Guild Wars 2 has a similar “solution” for its own terrible loot system, in that the Mystic Forge lets you throw 4 (stacks of) items into a hole, and sometimes get a goodie out the other side. It kinda makes up for the fact that you accumulate an astronomical amount of debris in your inventory, and Warfronts provide a similar sink.
It’s all a bandaid, of course. The fundamental issue is that Blizzard regrets the existence of professions, and doesn’t know what to do with them. Should they be the source of the best gear in the game? “No, that should be raids.” Should they give better gear than WQs? “Also no, we need people out in the world.” Should they give gear that invalidates dungeon gear? “No, unless it requires dungeon drop materials, in which case we’ll allow it.” Should crafted gear be a catch-up mechanism? “Sure, that sounds fine.” You do realize that as soon as you put on crafted gear, then WQs will start immediately offering upgrades, right? “Working as intended.”
But, whatever. Warfronts are a thing now, and I just made 60,000g in a single day because of them. Mostly from Coarse Leather Barding and Prospecting Platinum Ore for gems. Next week should be much the same, up until people stop caring about maxing out AP. Which, given how the anti-alts philosophy Blizzard had in Legion has dropped, might not be for a while.
The fourth quarter results are in for Guild Wars 2: 34,903 million Won.
What does the above tell us about the health of GW2? Well… there might be cause for concern.
Revenue for the two quarters encompassing Heart of Thorns was 67,888 whereas Path of Fire is 55,048, a decline of about 19%. A more concerning factor, IMO, is how these last two quarters encompassed the release of mount skins in the Gem shop. Based on anecdotal evidence, e.g. in-game observation and Reddit threads, the mount skins have been one of the most lucrative additions to the Gem store in months. The Gliders released in HoT were cool-looking, but only seen when, you know, actively gliding. Meanwhile, people are on their mounts a good 90% of the time these days. There are 50 total mount skins, and even if ArenaNet severely bungled the distribution thereof, it’s clear that they are hot items.
Despite that, the 4Q17 results barely moved from where they were in 4th Quarter 2013.
Having said all that, the situation is not dire per se. If you enjoy GW2 as I am at the moment, there is no particular reason why you could not continue for quite some time. Even with a lower player population, you are unlikely to notice a decline, as players are funneled together into event zergs, and the Diablo-esque loot (99% useless) pinatas keep the dopamine high.
What we are likely to notice is exactly what we are seeing today: a renewed focus on fiddling with Gem Store items and services. The Mount skins were a start, but have continued into the Black Lion Chest “upgrade.” The Fashion Wars endgame remains largely P2W, with rewards for actual content-clearing relegated to the junior varsity artists. And everyone is fine with that since there is no “power” being sold… only motivation. And besides, if you farm enough gold and convert it into gems, you can reap the rewards yourself!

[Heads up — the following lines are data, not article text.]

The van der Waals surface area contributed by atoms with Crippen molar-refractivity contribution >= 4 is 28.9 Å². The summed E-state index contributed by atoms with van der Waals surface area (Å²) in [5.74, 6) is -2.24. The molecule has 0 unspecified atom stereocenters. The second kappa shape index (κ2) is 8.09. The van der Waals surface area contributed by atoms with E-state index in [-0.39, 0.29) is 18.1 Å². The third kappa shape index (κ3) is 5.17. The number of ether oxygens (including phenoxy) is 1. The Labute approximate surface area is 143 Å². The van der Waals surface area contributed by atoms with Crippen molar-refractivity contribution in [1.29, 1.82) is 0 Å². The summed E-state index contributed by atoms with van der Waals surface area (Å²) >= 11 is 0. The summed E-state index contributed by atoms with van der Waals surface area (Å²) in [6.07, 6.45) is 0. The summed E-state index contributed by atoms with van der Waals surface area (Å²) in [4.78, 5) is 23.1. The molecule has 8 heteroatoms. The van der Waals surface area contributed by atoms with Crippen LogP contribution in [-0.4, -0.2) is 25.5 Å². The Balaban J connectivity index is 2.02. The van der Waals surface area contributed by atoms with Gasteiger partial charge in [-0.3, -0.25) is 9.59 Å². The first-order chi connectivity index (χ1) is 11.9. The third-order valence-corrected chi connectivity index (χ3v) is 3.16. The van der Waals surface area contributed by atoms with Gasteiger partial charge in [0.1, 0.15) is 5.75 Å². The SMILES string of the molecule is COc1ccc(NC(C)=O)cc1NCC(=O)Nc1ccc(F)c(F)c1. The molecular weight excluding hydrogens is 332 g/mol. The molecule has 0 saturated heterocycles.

The funny thing about it all is the fact that while you can purchase Gems with Gold relatively effectively over time, the biggest cut for GW2 is actually the Gem to Gold conversion. For example, as of the time of this writing, the conversation rate is 100g = 356 gems. However, if you wanted to buy gold, the conversion is 19g per 100 gems. So, basically you get only 2/3rds of the value buying gold. This means that ArenaNet should probably be encouraging more tradable (and thus sellable on the AH) items, rather than a laser-focus on Gem Store exclusives.
As an example, the legendary greatsword, Twilight, is currently selling on the AH for 2750g. If I really wanted that item right now, I would have to buy 14,474 gems and convert it to the necessary gold. That’s $180.92 worth of gems as of today. Or I could decide that that is absurd (it is), and start off on a journey to craft the Legendary myself, which could be a year-long endeavor that requires touching every part of GW2’s content.
Or, you know, buy an similarly cool-looking greatsword (or bow) skin off the Gem store for like $10. Either/Or. It is becoming increasingly apparent which one ArenaNet would prefer.
[GW2] Balanced Gameplay
Yep. Just another day, trying to cap a ruin in Guild Wars 2, when…
Now, I knew I was dead as soon as I saw another player. I’m there to complete my daily quest, the Roamer is there to Roam. That’s cool. What’s less cool was this:
For those playing at home, that’s a total of 29,073 damage unloaded within… what would you say, looking at that footage? One second? One point five? Less? The two actual damage abilities would have left me with less than a hundred HP, if not for the Steal (which teleports the Thief 1500m) or the Lightning Strike, which I believe is a weapon enchant proc.
If you were wondering about buffs, this is a closer look at the Thief: